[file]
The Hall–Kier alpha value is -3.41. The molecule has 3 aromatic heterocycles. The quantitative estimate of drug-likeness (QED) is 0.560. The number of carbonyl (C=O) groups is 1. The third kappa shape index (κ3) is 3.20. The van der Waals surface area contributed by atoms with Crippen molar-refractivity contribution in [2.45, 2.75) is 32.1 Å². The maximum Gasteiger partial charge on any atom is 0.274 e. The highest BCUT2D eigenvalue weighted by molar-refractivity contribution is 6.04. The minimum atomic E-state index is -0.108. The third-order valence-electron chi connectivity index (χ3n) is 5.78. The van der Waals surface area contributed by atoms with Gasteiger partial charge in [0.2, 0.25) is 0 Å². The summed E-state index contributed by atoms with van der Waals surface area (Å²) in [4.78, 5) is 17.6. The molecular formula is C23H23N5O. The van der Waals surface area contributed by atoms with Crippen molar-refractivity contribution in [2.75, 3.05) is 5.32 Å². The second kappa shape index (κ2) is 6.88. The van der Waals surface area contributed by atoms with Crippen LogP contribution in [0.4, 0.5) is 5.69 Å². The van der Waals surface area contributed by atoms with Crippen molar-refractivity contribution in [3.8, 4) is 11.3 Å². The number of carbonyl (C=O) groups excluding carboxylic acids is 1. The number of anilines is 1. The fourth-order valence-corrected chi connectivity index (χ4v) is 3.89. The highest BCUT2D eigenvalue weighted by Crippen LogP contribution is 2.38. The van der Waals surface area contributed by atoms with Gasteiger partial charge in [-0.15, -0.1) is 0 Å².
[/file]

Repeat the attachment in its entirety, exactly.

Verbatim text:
The Hall–Kier alpha value is -3.41. The molecule has 3 aromatic heterocycles. The quantitative estimate of drug-likeness (QED) is 0.560. The number of carbonyl (C=O) groups is 1. The third kappa shape index (κ3) is 3.20. The van der Waals surface area contributed by atoms with Crippen molar-refractivity contribution in [2.45, 2.75) is 32.1 Å². The maximum Gasteiger partial charge on any atom is 0.274 e. The highest BCUT2D eigenvalue weighted by molar-refractivity contribution is 6.04. The minimum atomic E-state index is -0.108. The third-order valence-electron chi connectivity index (χ3n) is 5.78. The van der Waals surface area contributed by atoms with Gasteiger partial charge in [0.2, 0.25) is 0 Å². The summed E-state index contributed by atoms with van der Waals surface area (Å²) in [4.78, 5) is 17.6. The molecular formula is C23H23N5O. The van der Waals surface area contributed by atoms with Crippen molar-refractivity contribution in [2.75, 3.05) is 5.32 Å². The second kappa shape index (κ2) is 6.88. The van der Waals surface area contributed by atoms with Crippen LogP contribution in [0.4, 0.5) is 5.69 Å². The van der Waals surface area contributed by atoms with Crippen molar-refractivity contribution in [3.8, 4) is 11.3 Å². The number of carbonyl (C=O) groups excluding carboxylic acids is 1. The number of anilines is 1. The fourth-order valence-corrected chi connectivity index (χ4v) is 3.89. The highest BCUT2D eigenvalue weighted by Crippen LogP contribution is 2.38. The van der Waals surface area contributed by atoms with Gasteiger partial charge in [-0.15, -0.1) is 0 Å².